German Interview Tips

Working abroad sounds like an adventure to many people. A job search in Germany requires more than just the obvious German CV writing and translation - it requires thorough preparation. You will face issues that probably did not even cross your mind when you start planning jobs in Germany.

Do not underestimate the impact they can have on your adventure! For example, you will experience the different immigration rules and practices, job application procedures, the selection trends and the management culture.

art_warning German InterviewMost visits to Germany are trouble-free but you should be aware of the global risk of indiscriminate international terrorist attacks, which could be against civilian targets, including places frequented by foreigners. The German authorities have carried out a number of arrests as a result of investigations into terrorist networks.

Prepare yourself for German interview - before an interview find out information about the company you want to work for. Practice your few-sentences "speech" (preferably in German) about who you are and what you do. Do not whine. Do not talk about being jobless. Do not dump on your former employer. Be positive.

Remember, these same keywords you used in your CV will be the foundation for your job interviews. Not only you need to be able to write about your keywords, but also during an interview, you must be able to talk about them in strong and powerful statements that highlight your successes, contributions and achievements.

art_remember German InterviewRemember, how you dress is the one of the most important aspects in not being hired.
So, check the German dress code

The German interview will be conducted in either German or English, depending on the company and on your fluency.

Germans respect order, discipline and are more formal and punctual than most of the world. So, arrive at least 10 minutes before the job interview and turn off your cellphone.

Generally, two job interviews are held. The first is with the personnel department, in which the personality of the candidate plays a major role. The second job interview is with the field management, sometimes accompanied by certain specialists, who test your technical and professional knowledge.

You will never get a second chance to make a first impression, so prepare yourself and find out information about the company you want to work for.

When introducing yourself with a friendly face, use only your last name without your title. However, use last names and appropriate titles of your hosts. Titles are very important. Never use titles incorrectly and never fail to use them. Shake hands firmly and slightly bow with everyone present. Exchange business cards. Never put your hands in your pockets when talking with someone. Do not sit until invited.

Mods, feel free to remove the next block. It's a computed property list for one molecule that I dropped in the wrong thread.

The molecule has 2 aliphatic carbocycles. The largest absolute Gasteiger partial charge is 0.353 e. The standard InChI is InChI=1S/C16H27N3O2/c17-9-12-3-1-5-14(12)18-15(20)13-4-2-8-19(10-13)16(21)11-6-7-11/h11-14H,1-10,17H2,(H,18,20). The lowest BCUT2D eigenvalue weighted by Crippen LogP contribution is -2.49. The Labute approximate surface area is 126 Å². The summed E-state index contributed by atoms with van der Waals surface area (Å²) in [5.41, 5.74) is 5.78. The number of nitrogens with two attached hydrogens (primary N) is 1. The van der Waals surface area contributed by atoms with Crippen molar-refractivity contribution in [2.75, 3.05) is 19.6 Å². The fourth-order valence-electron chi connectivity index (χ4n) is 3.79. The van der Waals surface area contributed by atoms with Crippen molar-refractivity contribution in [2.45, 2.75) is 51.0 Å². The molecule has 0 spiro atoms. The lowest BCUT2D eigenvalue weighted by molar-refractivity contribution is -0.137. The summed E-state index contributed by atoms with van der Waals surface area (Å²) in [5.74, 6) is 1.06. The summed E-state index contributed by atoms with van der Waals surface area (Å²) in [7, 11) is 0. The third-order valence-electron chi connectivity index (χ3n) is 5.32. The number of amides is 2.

Applicants are expected to include evidence of their accomplishments at initial job interview, so present your CV in a binder, which should include copies of all your educational certificates, diplomas, testimonials and references.

Be ready for questions regarding your current activities, expected wage and activities of former company. Answer them with precision providing examples to illustrate your achievements, avoiding yes and no answers. It is likely that you will be asked to solve a problem, which might occur in your future job.

German interviewers often ask about your past successes and mistakes on the job. It is a good idea to prepare a few career success stories and couple that had less than favorable outcomes but were learning experiences.

Talk effectively demonstrating your knowledge of the industry and/or the company, do not interrupt the interviewer and criticize former employers. Maintain eye contact while talking to someone.

At German interview you do not have to answer personal questions, but consider in advance how you are going to tackle them. If you feel uncomfortable with a question asked, simply smile and say, "In my country, that would be a strange question."

art_tip German InterviewDuring the German interview do not volunteer information that the interviewer does not ask for

Ask relevant questions about such areas as operational structure, reporting lines authority and your future responsibilities etc. but avoid raising the issue of salary or benefits early in the process. Do not forget to ask, “When can I expect to hear from you?” (if that has not been discussed).

Thank for interview and shake hands with everyone present when leaving.

After the interview, send a short thank you letters, to thank the interviewers and subsequently follow-up by letter, email or phone call. Employers regard this as an indication of your strong interest in the position.

Psychological and aptitude tests are common. A medical examination is required for some occupations and some employers test all their prospective employees for drug abuse. For management positions, Assessment Centres are usually used even at the beginning of the selection process, before the interviews. During such tests, which can last up to three days, intelligence, social and communication skills and management qualities are tested.

Other German Interview Info

When you receive an invitation to a German interview, take a quick look at job interview tips and other job search skills pages.

We hope that your German interview has been successful. Follow up the job interview with a thank you letter. Employers regard this as an indication of your strong interest in the position.

In addition, on the international info, job search, visa, work permit, cover letter, CV & resume, job interview and dress code pages you will find many useful tips for overseas job seekers.

Good luck with your German interview!


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